You only receive Social Security credits for jobs where you and your employer pay into the system. So, if you work “off the books,” those earnings won’t increase your eventual Social Security benefit.
To ensure that your earnings history is correct, go through it and make sure nothing is missing. If there are inaccuracies, you can contact Social Security either by phone or over the website to correct those issues. You want to ensure your earnings history is correct because the Social Security Administrations uses your past earnings history to calculate your future benefits.
5 Strategies for Maximizing Your Benefit
To determine the best way to maximize your monthly Social Security benefit, follow these five steps:
Strategy #1: Analyze your life expectancy
Discuss your family history and current health status with your health care providers to get a reliable picture of how long you can expect to live, keeping in mind that most retirees underestimate their life expectancies. While this process may feel morbid, it is essential for getting the most out of your Social Security benefit. If your family tends to have strong longevity, it can make sense to delay benefits. However, if you have a serious or chronic health condition, it might make sense to claim earlier.
Strategy #2: Understand the range of benefits available
Contextualize your retirement earnings by analyzing how much your income would be each month if you drew on Social Security at each age and contrasting this with your lifetime benefit at each age. This is called an income gap analysis, which you can conduct using the estimated benefits provided by Social Security. Social Security offers a number of useful calculators to help you get a better grip on your benefits and retirement at https://www.ssa.gov/planners/calculators/.
Strategy #3: Maximize your current earnings
Increasing your earnings is one of the best ways to maximize your ultimate benefit. Any higher earning years later in life will replace lower earning years if you have 35 years of work earnings history. If you don’t, maxing out your earnings history as much as possible can only help in terms of receiving additional credits that translate into a higher benefit.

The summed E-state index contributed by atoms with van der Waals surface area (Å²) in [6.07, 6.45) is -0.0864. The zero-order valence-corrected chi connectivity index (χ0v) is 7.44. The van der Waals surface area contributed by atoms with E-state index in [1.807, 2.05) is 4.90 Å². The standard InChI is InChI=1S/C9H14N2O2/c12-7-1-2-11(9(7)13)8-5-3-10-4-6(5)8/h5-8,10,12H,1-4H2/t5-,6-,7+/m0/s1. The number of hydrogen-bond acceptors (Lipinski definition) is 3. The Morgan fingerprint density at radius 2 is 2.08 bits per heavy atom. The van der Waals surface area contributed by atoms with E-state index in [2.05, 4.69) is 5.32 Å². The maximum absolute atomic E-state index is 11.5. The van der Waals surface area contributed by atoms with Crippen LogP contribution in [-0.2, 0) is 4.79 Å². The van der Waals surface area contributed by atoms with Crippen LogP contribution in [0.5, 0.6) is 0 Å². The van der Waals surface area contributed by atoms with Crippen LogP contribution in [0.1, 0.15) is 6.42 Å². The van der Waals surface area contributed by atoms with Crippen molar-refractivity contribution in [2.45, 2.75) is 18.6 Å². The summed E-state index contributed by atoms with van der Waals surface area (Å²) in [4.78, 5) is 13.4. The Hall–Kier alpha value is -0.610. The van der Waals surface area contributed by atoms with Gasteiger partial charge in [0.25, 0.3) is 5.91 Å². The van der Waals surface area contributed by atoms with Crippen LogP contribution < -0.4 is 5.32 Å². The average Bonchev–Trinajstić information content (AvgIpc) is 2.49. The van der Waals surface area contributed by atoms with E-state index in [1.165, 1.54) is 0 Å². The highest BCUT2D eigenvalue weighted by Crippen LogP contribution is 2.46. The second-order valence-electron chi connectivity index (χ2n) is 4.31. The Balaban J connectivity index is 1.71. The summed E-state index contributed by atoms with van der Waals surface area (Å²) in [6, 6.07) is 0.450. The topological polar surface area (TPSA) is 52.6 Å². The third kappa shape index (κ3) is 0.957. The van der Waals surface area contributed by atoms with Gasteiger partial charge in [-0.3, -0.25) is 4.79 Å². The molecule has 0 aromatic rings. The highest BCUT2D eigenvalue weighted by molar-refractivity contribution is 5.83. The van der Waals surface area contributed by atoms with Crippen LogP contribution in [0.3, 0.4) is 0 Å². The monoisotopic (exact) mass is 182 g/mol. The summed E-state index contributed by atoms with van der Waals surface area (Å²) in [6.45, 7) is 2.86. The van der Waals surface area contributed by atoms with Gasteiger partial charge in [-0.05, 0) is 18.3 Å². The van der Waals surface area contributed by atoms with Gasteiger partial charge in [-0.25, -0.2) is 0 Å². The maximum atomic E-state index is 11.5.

Strategy #4: Coordinate spousal benefits
Married couples will have many more options to review when deciding when to file. If you were born on or before Jan. 1, 1954, once you reach full retirement age (assuming you have NOT yet claimed your benefits) you can use a restricted application to claim a spousal benefit. This allows your own benefit to continue to grow. You could then switch to your own higher benefit amount when you reach age 70. If you were born after Jan. 1, 1954, this option is no longer available.
In that case, consider the benefits of receiving Social Security benefits versus continuing to work. To do this, you need to consider what your benefit would be if you retired now versus what it would be later if you continue to work. It’s also a good idea to factor in age differences, life expectancy differences, benefit differences and retirement timelines when deciding when each spouse should claim. Check out these resources for more information: Married Couples: Coordinate Social Security Claims to Boost Benefits and Social Security Factors for Married Couples.
Strategy #5: Integrate Social Security into your retirement income plan
The income gap analysis you completed in Step #3 comes in handy here as you can then use the information you’ve gathered to determine how the potential amounts of Social Security benefit available to you at various ages aligns with your overall spending needs. An income gap analysis is extremely useful in gaining visibility into your entire retirement income plan. The difference between the benefit and the spending needs is the true income amount needed from your other retirement accounts.
Without knowing that you have maximized Social Security benefits you may be over stressing the other retirement income sources by making larger withdrawal distributions than you actually need. This may result in your retirement accounts being spent down faster than they need to be or over/under exposure of certain investment asset allocations in order to gain needed income.